Beneath the lush canopies of North America’s aspen groves dwells a hidden yet fundamental network of life. In the depths of the forest floor, an ancient symbiosis between aspen trees and fungi allows these verdant forests to thrive.
As climate change quickly progresses, the delicate balance between fungi and tree is under immense threat. Recent findings from Standford University suggest that the resulting shifts in environmental conditions may alter the stability between beneficial and detrimental fungi in Populus trees.
Aspen trees, belonging to the Populus genus, share a mutually beneficial relationship with many different kinds of fungi, primarily mycorrhizal fungi. This symbiotic partnership is crucial for the overall health and well-being of aspen forests.
There are two main kinds of mycorrhizal fungi: ectomycorrhizal and arbuscular mycorrhizal. Ectomycorrhizal fungi typically associate with aspen trees, wrapping themselves around the roots, forming a protective sheath that acts as a barrier against pathogens and other external stressors. This sheath dramatically extends the range of the tree’s root system, thereby enhancing its ability to absorb water and nutrients such as nitrogen and phosphorus.
In exchange, the fungi receive essential carbohydrates and other organic compounds that are produced by the tree through photosynthesis. This exchange of nutrients is essential to the survival and growth of both organisms.
However, the symbiotic system facilitated by mycorrhizal fungi goes beyond nutrient and water sharing. The connection between the fungi and roots also connects aspens to a more extensive forest network. This network, known as the ‘Wood Wide Web’ allows trees and plants within a forest ecosystem to share nutrients and water and even communicate warning signals to protect against environmental threats. Without the help of mycorrhizal fungi, this complex and vital network would not exist.
Unfortunately, the delicate relationship between aspen trees and fungi is under increasing strain due to the rapid progression of climate change. According to the new Stanford study, rising temperatures and changes in precipitation patterns can alter the sensitive microbial communities in the soil. Some fungi within these communities, such as mycorrhizal fungi, are incredibly beneficial in Populus groves, but pathogenic fungi are still a looming threat in these ecosystems.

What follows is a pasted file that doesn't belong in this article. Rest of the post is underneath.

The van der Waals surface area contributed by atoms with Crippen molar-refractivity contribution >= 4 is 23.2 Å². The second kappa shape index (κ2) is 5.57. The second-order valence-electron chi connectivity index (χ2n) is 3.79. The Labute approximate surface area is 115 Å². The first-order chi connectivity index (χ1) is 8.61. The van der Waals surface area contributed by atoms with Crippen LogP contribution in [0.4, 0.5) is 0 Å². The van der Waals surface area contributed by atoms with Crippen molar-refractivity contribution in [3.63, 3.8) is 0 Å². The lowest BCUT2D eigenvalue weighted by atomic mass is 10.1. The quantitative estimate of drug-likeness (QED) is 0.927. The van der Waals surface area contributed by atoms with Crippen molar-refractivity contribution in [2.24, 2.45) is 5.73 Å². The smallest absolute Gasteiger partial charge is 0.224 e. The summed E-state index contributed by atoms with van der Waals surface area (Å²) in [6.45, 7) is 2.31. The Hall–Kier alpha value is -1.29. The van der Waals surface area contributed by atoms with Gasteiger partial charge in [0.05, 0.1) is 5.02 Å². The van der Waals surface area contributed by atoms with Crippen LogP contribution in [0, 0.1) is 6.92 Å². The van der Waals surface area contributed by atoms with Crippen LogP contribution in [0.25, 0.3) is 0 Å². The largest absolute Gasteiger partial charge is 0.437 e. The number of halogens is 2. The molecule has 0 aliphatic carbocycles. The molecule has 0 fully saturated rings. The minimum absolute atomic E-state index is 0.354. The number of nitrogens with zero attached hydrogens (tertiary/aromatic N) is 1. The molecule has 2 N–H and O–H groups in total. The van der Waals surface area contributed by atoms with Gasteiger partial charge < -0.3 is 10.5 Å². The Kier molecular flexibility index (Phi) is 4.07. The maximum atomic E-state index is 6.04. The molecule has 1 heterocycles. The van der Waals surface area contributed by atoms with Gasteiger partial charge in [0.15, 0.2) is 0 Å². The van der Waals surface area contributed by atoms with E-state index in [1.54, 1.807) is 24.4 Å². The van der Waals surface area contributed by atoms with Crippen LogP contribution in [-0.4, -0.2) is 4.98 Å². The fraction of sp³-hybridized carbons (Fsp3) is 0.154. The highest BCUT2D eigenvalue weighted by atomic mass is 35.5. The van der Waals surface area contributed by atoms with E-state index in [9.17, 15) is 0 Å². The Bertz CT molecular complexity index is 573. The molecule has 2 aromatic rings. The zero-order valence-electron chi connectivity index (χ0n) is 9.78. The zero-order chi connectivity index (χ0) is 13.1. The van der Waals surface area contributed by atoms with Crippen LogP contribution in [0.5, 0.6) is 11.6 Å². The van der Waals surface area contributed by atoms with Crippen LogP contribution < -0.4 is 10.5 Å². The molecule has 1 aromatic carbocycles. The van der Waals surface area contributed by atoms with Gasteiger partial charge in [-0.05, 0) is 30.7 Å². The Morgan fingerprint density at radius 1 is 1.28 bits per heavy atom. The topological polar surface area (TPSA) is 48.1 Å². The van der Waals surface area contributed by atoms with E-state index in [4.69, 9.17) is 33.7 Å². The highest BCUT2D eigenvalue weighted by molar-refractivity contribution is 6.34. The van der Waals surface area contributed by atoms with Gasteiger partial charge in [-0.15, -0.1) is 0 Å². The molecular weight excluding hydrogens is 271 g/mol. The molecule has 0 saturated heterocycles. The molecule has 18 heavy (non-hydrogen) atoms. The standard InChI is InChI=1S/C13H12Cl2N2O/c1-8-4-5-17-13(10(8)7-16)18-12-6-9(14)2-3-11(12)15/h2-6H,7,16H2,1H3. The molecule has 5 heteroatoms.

To build upon over a decade of fungal diversity research, the study analyzed fungi associated with five Populus species at 94 groves across 21 different states. Using a simulation, the researchers looked into how the extreme weather and drought predicted from climate change could alter the types of fungi present in an area.
Although the abundance of mycorrhizal fungi initially increased, they also decreased in diversity, and their numbers are expected to drop if temperatures continue to rise (1). This initial increase could be a possible result of a last-ditch effort by capable mycorrhizal fungi to provide extra support to parched trees in times of water scarcity, but since fungi are incredibly vulnerable to changes in their environment, increasingly warmer and drier weather may leave Populus trees with less fungal variants to protect them. Since fungi thrive in humid environments, many of the helpful species may be unable to withstand the changes in moisture.
“Diversity is really important for stability and overall productivity of these systems, so it’s quite concerning that we might see fungal diversity decline,” said Michael Van Nuland, the co-lead author of the study and lead data scientist at the Society for the Protection of Underground Networks (SPUN).
A drop in beneficial fungi would open the door for pathogenic fungi to become more dominant in the soil ecosystems of Populus groves, as these harmful fungi thrive in conditions that are less favorable to mycorrhizal fungi. This occurrence would not only impact the health of aspen trees but also affect the entire surrounding forest ecosystem.